Biological Control and its Economics in the Southern United States
Many hundreds of species of nematodes, molluscs, insects, mites, plant diseases, and weeds are major or minor pests in the southern United States. But farmers, growers, ranchers, and homeowners don’t always have to do something to control them, because “nature” takes care of the problem. Sometimes “nature” is the weather, but at other times it is natural enemies (predators, parasites and diseases of the pests). For example, horn fly can be a major pest of cattle throughout the region, but well over 90% of all horn fly eggs and larvae (which develop in cattle dung) can be destroyed by predators and parasitoids without any action on the part of the rancher. Indeed, action by the rancher can make things worse: pesticides fed to cattle in attempt to kill biting flies can destroy the predators and parasitoids in the cattle dung, resulting in more adult horn flies than before, because horn fly is now resistant to virtually all chemical pesticides, but the natural enemies are still susceptible.
Simply stopping use of chemical pesticides usually is not a viable solution to pest problems. Some chemicals remain effective, at least at present. Many natural enemies will not do an adequate job of controlling pests without help, if at all. First and foremost, farmers, growers, ranchers and homeowners, must acquire considerable depth of knowledge about pests, what it takes to control them under their conditions, and the comparative costs and benefits of the strategies available.
To use partial budgeting to analyze the economics of classical biological control researched and developed in the Southern Region. To expand an existing computerized database on biocontrol so that all available information from or relevant to the Southern Region is entered, including the results of the economic analyses (above). To make this information available to potential users throughout the Southern Region by the SARE information network (internet/telnet), and keep it updated.
Methods fall into five areas: (1) Bibliographical searches and assembly for biological information on all major (and many minor) agricultural pests in the Southern Region with their native natural enemies and all biological control agents that have been imported against them. (2) Bibliographical searches for existing economic analyses of use of biological control in the Southern Region and nearby states. (3) Support of new studies, as projects for graduate students, on economics of use of biological control. (4) Programming the structure of the database, for filing and retrieving information, and for distribution of the information by internet/telnet. (5) Data entry.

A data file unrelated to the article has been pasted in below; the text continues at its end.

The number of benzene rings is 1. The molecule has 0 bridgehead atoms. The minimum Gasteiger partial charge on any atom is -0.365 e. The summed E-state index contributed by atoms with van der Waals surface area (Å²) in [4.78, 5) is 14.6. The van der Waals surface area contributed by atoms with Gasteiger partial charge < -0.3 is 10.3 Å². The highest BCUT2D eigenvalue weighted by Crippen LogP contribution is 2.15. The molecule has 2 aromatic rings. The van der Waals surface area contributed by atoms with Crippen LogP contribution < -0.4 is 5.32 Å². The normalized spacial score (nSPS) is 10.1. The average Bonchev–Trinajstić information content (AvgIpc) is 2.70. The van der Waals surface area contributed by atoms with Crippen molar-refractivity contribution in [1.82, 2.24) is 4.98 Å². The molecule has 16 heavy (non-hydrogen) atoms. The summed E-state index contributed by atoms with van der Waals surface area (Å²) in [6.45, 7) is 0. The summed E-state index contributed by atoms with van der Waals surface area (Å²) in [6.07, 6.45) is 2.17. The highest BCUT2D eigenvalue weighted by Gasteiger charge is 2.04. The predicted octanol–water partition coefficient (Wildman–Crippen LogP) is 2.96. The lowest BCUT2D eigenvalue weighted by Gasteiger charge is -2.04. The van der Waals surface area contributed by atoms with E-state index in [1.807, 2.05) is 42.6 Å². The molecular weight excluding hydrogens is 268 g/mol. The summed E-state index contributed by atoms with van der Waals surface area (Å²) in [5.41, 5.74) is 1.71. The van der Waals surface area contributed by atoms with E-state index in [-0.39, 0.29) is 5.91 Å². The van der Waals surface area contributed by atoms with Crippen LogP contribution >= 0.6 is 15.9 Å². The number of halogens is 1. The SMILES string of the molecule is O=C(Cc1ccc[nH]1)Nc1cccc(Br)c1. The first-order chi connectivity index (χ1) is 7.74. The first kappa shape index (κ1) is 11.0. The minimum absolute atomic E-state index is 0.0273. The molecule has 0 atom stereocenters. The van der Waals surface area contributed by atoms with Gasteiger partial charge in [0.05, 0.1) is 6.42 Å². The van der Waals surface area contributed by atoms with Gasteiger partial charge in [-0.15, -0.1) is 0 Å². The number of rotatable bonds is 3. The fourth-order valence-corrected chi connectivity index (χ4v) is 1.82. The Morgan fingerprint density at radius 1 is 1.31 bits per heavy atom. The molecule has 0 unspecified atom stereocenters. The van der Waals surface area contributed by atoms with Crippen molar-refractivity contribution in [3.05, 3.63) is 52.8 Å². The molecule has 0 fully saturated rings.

Results fell short of expectations in two areas because of under-funding of the project. The initial request was for funds to support a post-doctoral research associate, with training in entomology and economics, who would work full-time on the project. Funds offered allowed support only of one untrained graduate student. Most of the funds awarded were used for the stipend of this graduate student who obtained training by taking courses toward an M.S. degree in economics. Two of the activities of the graduate student contributed to the database: (a) a research project in economics of biological control of two pest species, and (b) a bibliography on economics of biological control. The database was to be constructed and installed on two IBM-clone personal computers with IBM-DOS operating system and gateway to the internet. The computers and software and gateway functioned, but the database could not be made interactive with users at remote locations without additional telnet daemon software, i.e., such users could read short messages, but could not make the database function. Telnet daemon software was available for Unix operating systems, but was only just becoming available in 1993 for the much less expensive IBM operating systems. We had no funds to purchase Unix operating systems in place of IBM operating systems for our computers. Our part-time computer programmer investigated telnet daemon (for IBM) commercial software and, after much time and effort and interaction with the manufacturers, found none of it satisfactory. This time and effort reduced the amount of time the programmer had available for programming the structure of the database which, consequently, is still incomplete. The telnet daemon software we now have will almost function, but needs further refinement by its manufacturers, which is likely to happen soon.
We now have a partially completed database which will generate more than 1,000 pages of basic information on crops, pests, and biological control agents of the pests. Yet this is a fraction of the information required to be entered into the database to make it useful to farmers (it already is useful to researchers). We have assembled much of the available additional information, but have not yet entered it. Economic studies of biological control methods for many pests have not been made. We feel that our database is the best way of providing information, but it needs additional financial support to speed development.